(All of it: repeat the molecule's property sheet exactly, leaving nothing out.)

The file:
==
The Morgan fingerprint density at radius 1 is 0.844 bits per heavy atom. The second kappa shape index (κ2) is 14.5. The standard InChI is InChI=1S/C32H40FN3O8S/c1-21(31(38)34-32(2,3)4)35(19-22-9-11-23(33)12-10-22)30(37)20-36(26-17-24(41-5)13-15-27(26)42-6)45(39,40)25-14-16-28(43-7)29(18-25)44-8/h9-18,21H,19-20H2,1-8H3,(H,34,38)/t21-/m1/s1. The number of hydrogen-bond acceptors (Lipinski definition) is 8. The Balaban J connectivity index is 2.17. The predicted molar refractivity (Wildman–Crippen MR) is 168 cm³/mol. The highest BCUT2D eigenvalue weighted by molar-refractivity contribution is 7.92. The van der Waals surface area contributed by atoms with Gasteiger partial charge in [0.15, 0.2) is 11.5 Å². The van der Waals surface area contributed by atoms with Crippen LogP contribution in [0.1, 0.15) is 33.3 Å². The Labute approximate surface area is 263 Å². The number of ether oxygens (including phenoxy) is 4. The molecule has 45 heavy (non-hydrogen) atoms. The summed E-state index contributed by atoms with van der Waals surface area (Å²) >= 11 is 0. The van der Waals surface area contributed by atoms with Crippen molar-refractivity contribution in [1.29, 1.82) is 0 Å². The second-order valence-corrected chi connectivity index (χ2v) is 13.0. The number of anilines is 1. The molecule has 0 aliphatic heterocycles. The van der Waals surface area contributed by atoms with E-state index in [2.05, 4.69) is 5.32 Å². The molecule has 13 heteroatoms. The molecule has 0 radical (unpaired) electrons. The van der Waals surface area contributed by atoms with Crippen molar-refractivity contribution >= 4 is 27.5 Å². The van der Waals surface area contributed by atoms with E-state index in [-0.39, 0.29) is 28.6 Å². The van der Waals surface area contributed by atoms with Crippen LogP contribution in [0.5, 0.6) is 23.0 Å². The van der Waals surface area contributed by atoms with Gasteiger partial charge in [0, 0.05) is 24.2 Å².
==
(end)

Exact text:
The Morgan fingerprint density at radius 1 is 0.844 bits per heavy atom. The second kappa shape index (κ2) is 14.5. The standard InChI is InChI=1S/C32H40FN3O8S/c1-21(31(38)34-32(2,3)4)35(19-22-9-11-23(33)12-10-22)30(37)20-36(26-17-24(41-5)13-15-27(26)42-6)45(39,40)25-14-16-28(43-7)29(18-25)44-8/h9-18,21H,19-20H2,1-8H3,(H,34,38)/t21-/m1/s1. The number of hydrogen-bond acceptors (Lipinski definition) is 8. The Balaban J connectivity index is 2.17. The predicted molar refractivity (Wildman–Crippen MR) is 168 cm³/mol. The highest BCUT2D eigenvalue weighted by molar-refractivity contribution is 7.92. The van der Waals surface area contributed by atoms with Gasteiger partial charge in [0.15, 0.2) is 11.5 Å². The van der Waals surface area contributed by atoms with Crippen LogP contribution in [0.1, 0.15) is 33.3 Å². The Labute approximate surface area is 263 Å². The number of ether oxygens (including phenoxy) is 4. The molecule has 45 heavy (non-hydrogen) atoms. The summed E-state index contributed by atoms with van der Waals surface area (Å²) >= 11 is 0. The van der Waals surface area contributed by atoms with Crippen molar-refractivity contribution in [1.29, 1.82) is 0 Å². The second-order valence-corrected chi connectivity index (χ2v) is 13.0. The number of anilines is 1. The molecule has 0 aliphatic heterocycles. The van der Waals surface area contributed by atoms with E-state index in [2.05, 4.69) is 5.32 Å². The molecule has 13 heteroatoms. The molecule has 0 radical (unpaired) electrons. The van der Waals surface area contributed by atoms with Crippen molar-refractivity contribution >= 4 is 27.5 Å². The van der Waals surface area contributed by atoms with E-state index in [-0.39, 0.29) is 28.6 Å². The van der Waals surface area contributed by atoms with Crippen LogP contribution in [0.5, 0.6) is 23.0 Å². The van der Waals surface area contributed by atoms with Gasteiger partial charge in [0, 0.05) is 24.2 Å².